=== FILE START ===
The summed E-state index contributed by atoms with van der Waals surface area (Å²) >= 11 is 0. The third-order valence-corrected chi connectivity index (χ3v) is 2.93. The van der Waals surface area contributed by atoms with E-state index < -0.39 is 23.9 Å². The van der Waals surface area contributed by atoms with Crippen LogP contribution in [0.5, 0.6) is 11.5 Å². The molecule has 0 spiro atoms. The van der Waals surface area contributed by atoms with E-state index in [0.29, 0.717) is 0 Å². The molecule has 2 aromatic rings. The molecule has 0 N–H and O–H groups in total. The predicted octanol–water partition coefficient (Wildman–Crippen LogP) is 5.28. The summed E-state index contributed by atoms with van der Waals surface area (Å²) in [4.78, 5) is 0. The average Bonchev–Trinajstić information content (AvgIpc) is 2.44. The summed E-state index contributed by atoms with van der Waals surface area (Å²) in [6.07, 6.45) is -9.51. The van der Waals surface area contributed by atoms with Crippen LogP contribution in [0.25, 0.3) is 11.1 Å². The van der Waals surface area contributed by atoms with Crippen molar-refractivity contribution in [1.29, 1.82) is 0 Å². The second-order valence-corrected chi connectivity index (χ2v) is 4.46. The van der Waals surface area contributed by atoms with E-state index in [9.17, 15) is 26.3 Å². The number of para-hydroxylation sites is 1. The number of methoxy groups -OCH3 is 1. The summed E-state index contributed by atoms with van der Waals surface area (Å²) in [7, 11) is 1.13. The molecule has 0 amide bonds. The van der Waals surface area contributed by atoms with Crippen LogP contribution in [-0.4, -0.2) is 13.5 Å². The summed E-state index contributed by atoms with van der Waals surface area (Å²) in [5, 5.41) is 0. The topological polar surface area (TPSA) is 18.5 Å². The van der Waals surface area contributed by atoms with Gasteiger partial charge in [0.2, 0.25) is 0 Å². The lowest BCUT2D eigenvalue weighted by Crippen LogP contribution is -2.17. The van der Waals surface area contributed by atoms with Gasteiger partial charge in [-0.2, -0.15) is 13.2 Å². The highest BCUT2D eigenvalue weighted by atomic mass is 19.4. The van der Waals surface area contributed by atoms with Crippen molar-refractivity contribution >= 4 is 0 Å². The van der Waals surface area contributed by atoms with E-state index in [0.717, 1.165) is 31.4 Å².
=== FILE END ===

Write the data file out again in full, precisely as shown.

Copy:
The summed E-state index contributed by atoms with van der Waals surface area (Å²) >= 11 is 0. The third-order valence-corrected chi connectivity index (χ3v) is 2.93. The van der Waals surface area contributed by atoms with E-state index < -0.39 is 23.9 Å². The van der Waals surface area contributed by atoms with Crippen LogP contribution in [0.5, 0.6) is 11.5 Å². The molecule has 0 spiro atoms. The van der Waals surface area contributed by atoms with E-state index in [0.29, 0.717) is 0 Å². The molecule has 2 aromatic rings. The molecule has 0 N–H and O–H groups in total. The predicted octanol–water partition coefficient (Wildman–Crippen LogP) is 5.28. The summed E-state index contributed by atoms with van der Waals surface area (Å²) in [4.78, 5) is 0. The average Bonchev–Trinajstić information content (AvgIpc) is 2.44. The summed E-state index contributed by atoms with van der Waals surface area (Å²) in [6.07, 6.45) is -9.51. The van der Waals surface area contributed by atoms with Crippen LogP contribution in [0.25, 0.3) is 11.1 Å². The van der Waals surface area contributed by atoms with Crippen molar-refractivity contribution in [1.29, 1.82) is 0 Å². The second-order valence-corrected chi connectivity index (χ2v) is 4.46. The van der Waals surface area contributed by atoms with E-state index in [9.17, 15) is 26.3 Å². The number of para-hydroxylation sites is 1. The number of methoxy groups -OCH3 is 1. The summed E-state index contributed by atoms with van der Waals surface area (Å²) in [7, 11) is 1.13. The molecule has 0 amide bonds. The van der Waals surface area contributed by atoms with Crippen LogP contribution in [-0.4, -0.2) is 13.5 Å². The summed E-state index contributed by atoms with van der Waals surface area (Å²) in [5, 5.41) is 0. The topological polar surface area (TPSA) is 18.5 Å². The van der Waals surface area contributed by atoms with Gasteiger partial charge in [0.2, 0.25) is 0 Å². The lowest BCUT2D eigenvalue weighted by Crippen LogP contribution is -2.17. The van der Waals surface area contributed by atoms with Gasteiger partial charge in [-0.2, -0.15) is 13.2 Å². The highest BCUT2D eigenvalue weighted by atomic mass is 19.4. The van der Waals surface area contributed by atoms with Crippen molar-refractivity contribution >= 4 is 0 Å². The van der Waals surface area contributed by atoms with E-state index in [0.717, 1.165) is 31.4 Å².